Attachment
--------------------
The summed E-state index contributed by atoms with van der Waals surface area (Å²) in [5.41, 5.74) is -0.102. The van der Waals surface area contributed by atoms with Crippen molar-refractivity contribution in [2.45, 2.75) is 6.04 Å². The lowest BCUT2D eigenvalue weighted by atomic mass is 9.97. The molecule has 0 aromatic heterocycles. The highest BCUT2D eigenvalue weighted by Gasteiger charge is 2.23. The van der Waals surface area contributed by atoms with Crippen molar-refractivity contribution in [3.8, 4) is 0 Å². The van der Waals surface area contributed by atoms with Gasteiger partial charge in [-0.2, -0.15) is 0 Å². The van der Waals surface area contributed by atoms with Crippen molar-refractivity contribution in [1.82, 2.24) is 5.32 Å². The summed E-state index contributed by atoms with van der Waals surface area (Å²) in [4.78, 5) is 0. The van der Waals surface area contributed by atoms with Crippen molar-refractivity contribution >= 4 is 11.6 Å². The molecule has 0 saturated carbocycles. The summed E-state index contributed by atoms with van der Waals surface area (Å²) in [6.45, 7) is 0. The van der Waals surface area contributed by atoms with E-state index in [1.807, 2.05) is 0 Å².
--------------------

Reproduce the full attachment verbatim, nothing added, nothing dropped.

The summed E-state index contributed by atoms with van der Waals surface area (Å²) in [5.41, 5.74) is -0.102. The van der Waals surface area contributed by atoms with Crippen molar-refractivity contribution in [2.45, 2.75) is 6.04 Å². The lowest BCUT2D eigenvalue weighted by atomic mass is 9.97. The molecule has 0 aromatic heterocycles. The highest BCUT2D eigenvalue weighted by Gasteiger charge is 2.23. The van der Waals surface area contributed by atoms with Crippen molar-refractivity contribution in [3.8, 4) is 0 Å². The van der Waals surface area contributed by atoms with Gasteiger partial charge in [-0.2, -0.15) is 0 Å². The van der Waals surface area contributed by atoms with Crippen molar-refractivity contribution in [1.82, 2.24) is 5.32 Å². The summed E-state index contributed by atoms with van der Waals surface area (Å²) in [4.78, 5) is 0. The van der Waals surface area contributed by atoms with Crippen molar-refractivity contribution >= 4 is 11.6 Å². The molecule has 0 saturated carbocycles. The summed E-state index contributed by atoms with van der Waals surface area (Å²) in [6.45, 7) is 0. The van der Waals surface area contributed by atoms with E-state index in [1.807, 2.05) is 0 Å².